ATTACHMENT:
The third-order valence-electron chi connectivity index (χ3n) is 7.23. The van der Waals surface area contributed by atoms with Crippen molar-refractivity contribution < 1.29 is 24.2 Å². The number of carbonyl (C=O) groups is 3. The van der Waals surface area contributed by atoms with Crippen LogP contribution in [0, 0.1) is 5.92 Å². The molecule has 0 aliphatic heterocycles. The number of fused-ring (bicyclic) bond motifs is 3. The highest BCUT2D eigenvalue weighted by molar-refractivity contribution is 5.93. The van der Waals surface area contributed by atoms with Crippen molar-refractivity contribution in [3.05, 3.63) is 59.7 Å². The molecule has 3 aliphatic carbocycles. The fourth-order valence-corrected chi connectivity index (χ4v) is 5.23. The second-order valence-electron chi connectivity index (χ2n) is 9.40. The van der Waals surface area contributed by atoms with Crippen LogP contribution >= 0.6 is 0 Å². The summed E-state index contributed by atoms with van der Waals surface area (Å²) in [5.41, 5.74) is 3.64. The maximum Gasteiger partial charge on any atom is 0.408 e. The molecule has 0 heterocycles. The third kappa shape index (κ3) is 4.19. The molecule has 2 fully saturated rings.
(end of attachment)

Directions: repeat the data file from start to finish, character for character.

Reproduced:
The third-order valence-electron chi connectivity index (χ3n) is 7.23. The van der Waals surface area contributed by atoms with Crippen molar-refractivity contribution < 1.29 is 24.2 Å². The number of carbonyl (C=O) groups is 3. The van der Waals surface area contributed by atoms with Crippen LogP contribution in [0, 0.1) is 5.92 Å². The molecule has 0 aliphatic heterocycles. The number of fused-ring (bicyclic) bond motifs is 3. The highest BCUT2D eigenvalue weighted by molar-refractivity contribution is 5.93. The van der Waals surface area contributed by atoms with Crippen molar-refractivity contribution in [3.05, 3.63) is 59.7 Å². The molecule has 3 aliphatic carbocycles. The fourth-order valence-corrected chi connectivity index (χ4v) is 5.23. The second-order valence-electron chi connectivity index (χ2n) is 9.40. The van der Waals surface area contributed by atoms with Crippen LogP contribution >= 0.6 is 0 Å². The summed E-state index contributed by atoms with van der Waals surface area (Å²) in [5.41, 5.74) is 3.64. The maximum Gasteiger partial charge on any atom is 0.408 e. The molecule has 0 heterocycles. The third kappa shape index (κ3) is 4.19. The molecule has 2 fully saturated rings.